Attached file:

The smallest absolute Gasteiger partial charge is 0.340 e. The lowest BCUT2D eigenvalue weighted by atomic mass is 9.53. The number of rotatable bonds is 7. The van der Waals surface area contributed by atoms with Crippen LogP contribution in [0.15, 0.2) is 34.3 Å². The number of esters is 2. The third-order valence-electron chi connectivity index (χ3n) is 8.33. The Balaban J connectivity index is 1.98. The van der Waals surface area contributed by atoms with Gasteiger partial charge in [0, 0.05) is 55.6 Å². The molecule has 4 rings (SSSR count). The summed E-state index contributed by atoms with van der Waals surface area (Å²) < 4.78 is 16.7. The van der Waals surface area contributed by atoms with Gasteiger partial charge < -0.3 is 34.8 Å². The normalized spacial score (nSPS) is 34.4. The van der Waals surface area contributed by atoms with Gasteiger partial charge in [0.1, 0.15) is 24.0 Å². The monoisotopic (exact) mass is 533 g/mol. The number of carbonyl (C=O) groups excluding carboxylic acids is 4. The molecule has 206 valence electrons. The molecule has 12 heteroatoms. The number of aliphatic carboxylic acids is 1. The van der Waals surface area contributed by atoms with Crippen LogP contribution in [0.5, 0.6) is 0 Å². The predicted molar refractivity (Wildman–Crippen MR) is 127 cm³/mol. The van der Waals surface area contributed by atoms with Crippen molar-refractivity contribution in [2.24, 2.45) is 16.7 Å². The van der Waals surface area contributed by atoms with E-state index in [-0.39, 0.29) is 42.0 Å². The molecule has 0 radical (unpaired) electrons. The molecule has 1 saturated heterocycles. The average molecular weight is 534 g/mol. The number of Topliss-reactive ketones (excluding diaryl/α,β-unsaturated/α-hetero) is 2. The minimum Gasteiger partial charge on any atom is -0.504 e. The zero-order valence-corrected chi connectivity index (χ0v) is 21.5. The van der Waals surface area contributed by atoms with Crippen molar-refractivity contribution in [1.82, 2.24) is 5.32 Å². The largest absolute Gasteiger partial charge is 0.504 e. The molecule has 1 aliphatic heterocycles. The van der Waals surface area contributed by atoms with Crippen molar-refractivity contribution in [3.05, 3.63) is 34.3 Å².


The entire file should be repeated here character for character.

The smallest absolute Gasteiger partial charge is 0.340 e. The lowest BCUT2D eigenvalue weighted by atomic mass is 9.53. The number of rotatable bonds is 7. The van der Waals surface area contributed by atoms with Crippen LogP contribution in [0.15, 0.2) is 34.3 Å². The number of esters is 2. The third-order valence-electron chi connectivity index (χ3n) is 8.33. The Balaban J connectivity index is 1.98. The van der Waals surface area contributed by atoms with Gasteiger partial charge in [0, 0.05) is 55.6 Å². The molecule has 4 rings (SSSR count). The summed E-state index contributed by atoms with van der Waals surface area (Å²) < 4.78 is 16.7. The van der Waals surface area contributed by atoms with Gasteiger partial charge < -0.3 is 34.8 Å². The normalized spacial score (nSPS) is 34.4. The van der Waals surface area contributed by atoms with Gasteiger partial charge in [0.1, 0.15) is 24.0 Å². The monoisotopic (exact) mass is 533 g/mol. The number of carbonyl (C=O) groups excluding carboxylic acids is 4. The molecule has 206 valence electrons. The molecule has 12 heteroatoms. The number of aliphatic carboxylic acids is 1. The van der Waals surface area contributed by atoms with Crippen LogP contribution in [0.5, 0.6) is 0 Å². The predicted molar refractivity (Wildman–Crippen MR) is 127 cm³/mol. The van der Waals surface area contributed by atoms with Crippen molar-refractivity contribution in [2.24, 2.45) is 16.7 Å². The van der Waals surface area contributed by atoms with E-state index in [-0.39, 0.29) is 42.0 Å². The molecule has 0 radical (unpaired) electrons. The molecule has 1 saturated heterocycles. The average molecular weight is 534 g/mol. The number of Topliss-reactive ketones (excluding diaryl/α,β-unsaturated/α-hetero) is 2. The minimum Gasteiger partial charge on any atom is -0.504 e. The zero-order valence-corrected chi connectivity index (χ0v) is 21.5. The van der Waals surface area contributed by atoms with Crippen molar-refractivity contribution in [1.82, 2.24) is 5.32 Å². The largest absolute Gasteiger partial charge is 0.504 e. The molecule has 1 aliphatic heterocycles. The van der Waals surface area contributed by atoms with Crippen molar-refractivity contribution in [3.05, 3.63) is 34.3 Å².